Each species of animal will deposit a manure that holds fertilizer with different content. Chicken, cow and horse have the richest nutrient content. The percentages of nitrogen, phosphorous, potassium and other goodies will vary with each group. When a field has been applied with a good dose of manure in the fall, the results in the spring are obvious. You will notice a richness in the green of the grasses that are growing.Our Pasture Fed Chickens eat off of a new patch of grasses daily and leave behind the digested remains. If you look carefully you will see the dark green that follows the cage. This pasture has been fed a diet high in nitrogen. The trail of growth is then eaten off by the cattle who in turn also do their own fertilizing. Symbiosis at its finest! Sure, a synthetic fertilizer will do the same, but it will not feed the soil and eventually take the life out of it. Chemical fertilizers do not create living soil.Humans, animals and soil must all be fed. The result of an improper diet can be sickness in many forms. Diabetes and Heart Disease are just a couple that plague our society. So, if you don't feed and nurture the soil you will not feed and nurture animals and humans.
When bedding animals, we like to use straw. Straw can absorb moisture very well. One hundred pounds of straw will absorb approximately 200-250 lbs of moisture. This is very important as urine holds a high amount of nutrients. capturing these are crucial if we want to apply it back to the fields. A fair amount of hard labor goes into managing poop. It goes through a number of movements(no pun intended) before it gets to its proper resting place. The fork on the farm is one of the most important tools.We have 2 favorites. The Hay Fork for feeding and The Manure Fork which speaks for itself. You may think this a flimsy topic. But the type of fork we use can make all the difference in how efficiently we get our work done. Imagine trying to eat using a fork with one tine. Frustrating wouldn't you say?
Once the barn is cleaned the poop will sit and ferment outside. This is a good thing. Lots of activity is happening during this process. The dynamics of composting in a manure pack are quite different than that of a garden compost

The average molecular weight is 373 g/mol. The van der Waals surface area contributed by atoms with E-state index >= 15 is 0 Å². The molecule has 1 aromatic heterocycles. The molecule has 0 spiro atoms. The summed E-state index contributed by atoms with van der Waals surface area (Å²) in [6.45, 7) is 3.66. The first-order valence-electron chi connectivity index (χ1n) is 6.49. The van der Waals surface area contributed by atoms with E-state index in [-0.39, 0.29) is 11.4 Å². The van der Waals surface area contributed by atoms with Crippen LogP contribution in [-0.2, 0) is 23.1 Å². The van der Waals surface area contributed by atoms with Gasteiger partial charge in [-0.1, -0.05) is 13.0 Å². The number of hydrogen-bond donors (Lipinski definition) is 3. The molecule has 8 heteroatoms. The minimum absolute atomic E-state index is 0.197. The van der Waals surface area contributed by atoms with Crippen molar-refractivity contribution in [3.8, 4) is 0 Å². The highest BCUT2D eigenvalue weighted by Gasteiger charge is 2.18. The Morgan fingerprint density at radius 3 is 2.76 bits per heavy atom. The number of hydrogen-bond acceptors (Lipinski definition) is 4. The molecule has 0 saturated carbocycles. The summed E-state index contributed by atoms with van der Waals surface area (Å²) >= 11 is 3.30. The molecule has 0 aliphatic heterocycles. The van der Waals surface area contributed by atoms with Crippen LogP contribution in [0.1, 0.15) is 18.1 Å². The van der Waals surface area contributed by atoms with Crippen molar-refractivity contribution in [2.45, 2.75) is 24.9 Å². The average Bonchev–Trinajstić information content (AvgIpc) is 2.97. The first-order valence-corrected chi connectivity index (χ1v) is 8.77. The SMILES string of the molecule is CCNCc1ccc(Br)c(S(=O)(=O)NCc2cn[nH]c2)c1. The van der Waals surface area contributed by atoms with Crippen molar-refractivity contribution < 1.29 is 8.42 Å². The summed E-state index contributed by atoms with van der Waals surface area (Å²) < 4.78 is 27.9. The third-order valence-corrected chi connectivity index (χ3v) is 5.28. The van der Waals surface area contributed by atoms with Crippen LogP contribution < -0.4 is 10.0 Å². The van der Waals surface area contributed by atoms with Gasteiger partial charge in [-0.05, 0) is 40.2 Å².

While our garden compost heats to break down organic matter, the manure pile should age slowly. Cattle can tramp the pile to keep air out thus reducing loss of nitrogen. Nitrogen being a key factor to good growth in the fields. Once Fall rolls around we get to work and start spreading it on the fields. The rains allows the ground to absorb its nutrients and hold it over the winter months. When spring arrives with its warmth it then activates the process into growing protein rich fuel for the animals.
I thought long and hard about this post. Would my readers be interested in poop? It isn't one of the prettier sides of the farm but as you've read, it is another facet to its intricate web of collaborative workings . An absolutely imperative factor in how we raise quality food . It is part of the circle of life in the world of agriculture. So if you ever come across a meadow muffin, cow plop or dung pile again, perhaps your viewpoint on sh_t will be slightly altered and you can have a better understanding of why it's so important to us as farmers and you as consumers. We have only the highest regards for the Holy Sh_t the animals provide. It is just that! To us it is divine, pure and revered!